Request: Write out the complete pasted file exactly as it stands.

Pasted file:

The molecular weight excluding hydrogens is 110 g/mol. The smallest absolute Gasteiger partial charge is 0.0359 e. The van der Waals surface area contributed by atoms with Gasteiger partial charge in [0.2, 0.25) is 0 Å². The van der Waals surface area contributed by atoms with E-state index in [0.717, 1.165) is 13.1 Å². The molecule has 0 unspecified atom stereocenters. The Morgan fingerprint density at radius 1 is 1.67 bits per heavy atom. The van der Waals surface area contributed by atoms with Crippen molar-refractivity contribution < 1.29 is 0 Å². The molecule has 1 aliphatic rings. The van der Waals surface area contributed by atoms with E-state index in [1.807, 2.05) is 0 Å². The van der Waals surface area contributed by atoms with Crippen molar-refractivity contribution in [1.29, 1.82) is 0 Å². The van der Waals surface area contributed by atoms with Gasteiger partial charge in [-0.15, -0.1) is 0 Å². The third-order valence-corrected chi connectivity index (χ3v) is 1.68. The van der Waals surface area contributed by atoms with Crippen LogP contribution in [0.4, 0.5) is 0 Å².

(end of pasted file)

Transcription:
The molecular weight excluding hydrogens is 110 g/mol. The smallest absolute Gasteiger partial charge is 0.0359 e. The van der Waals surface area contributed by atoms with Gasteiger partial charge in [0.2, 0.25) is 0 Å². The van der Waals surface area contributed by atoms with E-state index in [0.717, 1.165) is 13.1 Å². The molecule has 0 unspecified atom stereocenters. The Morgan fingerprint density at radius 1 is 1.67 bits per heavy atom. The van der Waals surface area contributed by atoms with Crippen molar-refractivity contribution < 1.29 is 0 Å². The molecule has 1 aliphatic rings. The van der Waals surface area contributed by atoms with E-state index in [1.807, 2.05) is 0 Å². The van der Waals surface area contributed by atoms with Crippen molar-refractivity contribution in [1.29, 1.82) is 0 Å². The van der Waals surface area contributed by atoms with Gasteiger partial charge in [-0.15, -0.1) is 0 Å². The third-order valence-corrected chi connectivity index (χ3v) is 1.68. The van der Waals surface area contributed by atoms with Crippen LogP contribution in [0.4, 0.5) is 0 Å².